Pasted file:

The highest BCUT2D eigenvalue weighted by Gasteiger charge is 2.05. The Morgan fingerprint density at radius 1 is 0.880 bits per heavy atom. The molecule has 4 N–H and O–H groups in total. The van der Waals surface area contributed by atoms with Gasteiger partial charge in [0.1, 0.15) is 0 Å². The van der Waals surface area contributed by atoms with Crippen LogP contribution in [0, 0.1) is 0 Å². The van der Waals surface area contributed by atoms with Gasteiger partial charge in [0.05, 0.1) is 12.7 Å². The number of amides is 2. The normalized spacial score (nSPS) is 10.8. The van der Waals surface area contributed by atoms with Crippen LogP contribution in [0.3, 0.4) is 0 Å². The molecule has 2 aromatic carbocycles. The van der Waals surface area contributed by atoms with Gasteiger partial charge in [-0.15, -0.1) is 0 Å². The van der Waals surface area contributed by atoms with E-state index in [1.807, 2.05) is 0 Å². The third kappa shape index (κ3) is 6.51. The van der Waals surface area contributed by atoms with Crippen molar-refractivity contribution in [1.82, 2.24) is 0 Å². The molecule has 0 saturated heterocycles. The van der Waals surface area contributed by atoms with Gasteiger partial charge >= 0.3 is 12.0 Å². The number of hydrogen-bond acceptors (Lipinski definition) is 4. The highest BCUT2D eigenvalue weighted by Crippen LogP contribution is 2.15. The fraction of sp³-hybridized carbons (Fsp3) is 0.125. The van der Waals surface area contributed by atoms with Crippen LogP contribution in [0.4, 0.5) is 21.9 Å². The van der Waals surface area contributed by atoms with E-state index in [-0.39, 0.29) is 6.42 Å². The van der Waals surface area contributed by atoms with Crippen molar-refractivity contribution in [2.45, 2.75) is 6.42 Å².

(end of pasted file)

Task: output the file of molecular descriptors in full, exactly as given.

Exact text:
The highest BCUT2D eigenvalue weighted by Gasteiger charge is 2.05. The Morgan fingerprint density at radius 1 is 0.880 bits per heavy atom. The molecule has 4 N–H and O–H groups in total. The van der Waals surface area contributed by atoms with Gasteiger partial charge in [0.1, 0.15) is 0 Å². The van der Waals surface area contributed by atoms with Crippen LogP contribution in [0, 0.1) is 0 Å². The van der Waals surface area contributed by atoms with Gasteiger partial charge in [0.05, 0.1) is 12.7 Å². The number of amides is 2. The normalized spacial score (nSPS) is 10.8. The van der Waals surface area contributed by atoms with Crippen LogP contribution in [0.3, 0.4) is 0 Å². The molecule has 2 aromatic carbocycles. The van der Waals surface area contributed by atoms with Gasteiger partial charge in [-0.15, -0.1) is 0 Å². The van der Waals surface area contributed by atoms with E-state index in [1.807, 2.05) is 0 Å². The third kappa shape index (κ3) is 6.51. The van der Waals surface area contributed by atoms with Crippen molar-refractivity contribution in [1.82, 2.24) is 0 Å². The molecule has 0 saturated heterocycles. The van der Waals surface area contributed by atoms with Gasteiger partial charge >= 0.3 is 12.0 Å². The number of hydrogen-bond acceptors (Lipinski definition) is 4. The highest BCUT2D eigenvalue weighted by Crippen LogP contribution is 2.15. The fraction of sp³-hybridized carbons (Fsp3) is 0.125. The van der Waals surface area contributed by atoms with Crippen LogP contribution in [0.4, 0.5) is 21.9 Å². The van der Waals surface area contributed by atoms with E-state index in [-0.39, 0.29) is 6.42 Å². The van der Waals surface area contributed by atoms with Crippen molar-refractivity contribution in [2.45, 2.75) is 6.42 Å².